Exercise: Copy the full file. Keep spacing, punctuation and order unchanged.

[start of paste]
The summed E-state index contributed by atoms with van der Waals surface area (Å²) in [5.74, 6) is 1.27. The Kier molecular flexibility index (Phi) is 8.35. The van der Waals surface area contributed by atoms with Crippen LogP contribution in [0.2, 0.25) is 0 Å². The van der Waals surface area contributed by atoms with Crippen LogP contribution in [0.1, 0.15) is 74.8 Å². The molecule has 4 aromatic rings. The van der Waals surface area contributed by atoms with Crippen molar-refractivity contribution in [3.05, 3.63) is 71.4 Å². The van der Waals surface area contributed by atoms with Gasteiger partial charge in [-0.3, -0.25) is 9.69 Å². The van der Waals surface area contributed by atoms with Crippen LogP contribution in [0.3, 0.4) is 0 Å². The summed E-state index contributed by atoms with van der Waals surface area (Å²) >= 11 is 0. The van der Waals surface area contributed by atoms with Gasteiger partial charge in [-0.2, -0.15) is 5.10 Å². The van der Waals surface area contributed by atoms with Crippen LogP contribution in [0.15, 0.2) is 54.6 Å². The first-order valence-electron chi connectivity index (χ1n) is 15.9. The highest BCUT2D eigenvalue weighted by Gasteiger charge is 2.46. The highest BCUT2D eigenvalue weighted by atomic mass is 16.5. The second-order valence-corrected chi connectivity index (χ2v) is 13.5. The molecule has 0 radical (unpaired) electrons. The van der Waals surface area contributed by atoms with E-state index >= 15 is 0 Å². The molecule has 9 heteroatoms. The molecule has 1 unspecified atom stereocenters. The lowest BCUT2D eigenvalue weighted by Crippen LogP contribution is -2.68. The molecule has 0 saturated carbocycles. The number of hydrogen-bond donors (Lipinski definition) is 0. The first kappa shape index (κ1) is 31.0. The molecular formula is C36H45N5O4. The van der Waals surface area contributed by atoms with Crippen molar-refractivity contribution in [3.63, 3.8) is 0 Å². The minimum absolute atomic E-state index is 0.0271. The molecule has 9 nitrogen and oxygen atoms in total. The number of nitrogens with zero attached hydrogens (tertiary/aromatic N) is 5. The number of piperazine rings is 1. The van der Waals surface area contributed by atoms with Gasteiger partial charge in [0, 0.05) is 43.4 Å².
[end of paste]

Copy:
The summed E-state index contributed by atoms with van der Waals surface area (Å²) in [5.74, 6) is 1.27. The Kier molecular flexibility index (Phi) is 8.35. The van der Waals surface area contributed by atoms with Crippen LogP contribution in [0.2, 0.25) is 0 Å². The van der Waals surface area contributed by atoms with Crippen LogP contribution in [0.1, 0.15) is 74.8 Å². The molecule has 4 aromatic rings. The van der Waals surface area contributed by atoms with Crippen molar-refractivity contribution in [3.05, 3.63) is 71.4 Å². The van der Waals surface area contributed by atoms with Gasteiger partial charge in [-0.3, -0.25) is 9.69 Å². The van der Waals surface area contributed by atoms with Crippen LogP contribution in [0.3, 0.4) is 0 Å². The summed E-state index contributed by atoms with van der Waals surface area (Å²) >= 11 is 0. The van der Waals surface area contributed by atoms with Gasteiger partial charge in [-0.2, -0.15) is 5.10 Å². The van der Waals surface area contributed by atoms with Crippen LogP contribution in [0.15, 0.2) is 54.6 Å². The first-order valence-electron chi connectivity index (χ1n) is 15.9. The highest BCUT2D eigenvalue weighted by Gasteiger charge is 2.46. The highest BCUT2D eigenvalue weighted by atomic mass is 16.5. The second-order valence-corrected chi connectivity index (χ2v) is 13.5. The molecule has 0 radical (unpaired) electrons. The van der Waals surface area contributed by atoms with E-state index >= 15 is 0 Å². The molecule has 9 heteroatoms. The molecule has 1 unspecified atom stereocenters. The lowest BCUT2D eigenvalue weighted by Crippen LogP contribution is -2.68. The molecule has 0 saturated carbocycles. The number of hydrogen-bond donors (Lipinski definition) is 0. The first kappa shape index (κ1) is 31.0. The molecular formula is C36H45N5O4. The van der Waals surface area contributed by atoms with Crippen molar-refractivity contribution in [3.63, 3.8) is 0 Å². The minimum absolute atomic E-state index is 0.0271. The molecule has 9 nitrogen and oxygen atoms in total. The number of nitrogens with zero attached hydrogens (tertiary/aromatic N) is 5. The number of piperazine rings is 1. The van der Waals surface area contributed by atoms with Gasteiger partial charge in [0, 0.05) is 43.4 Å².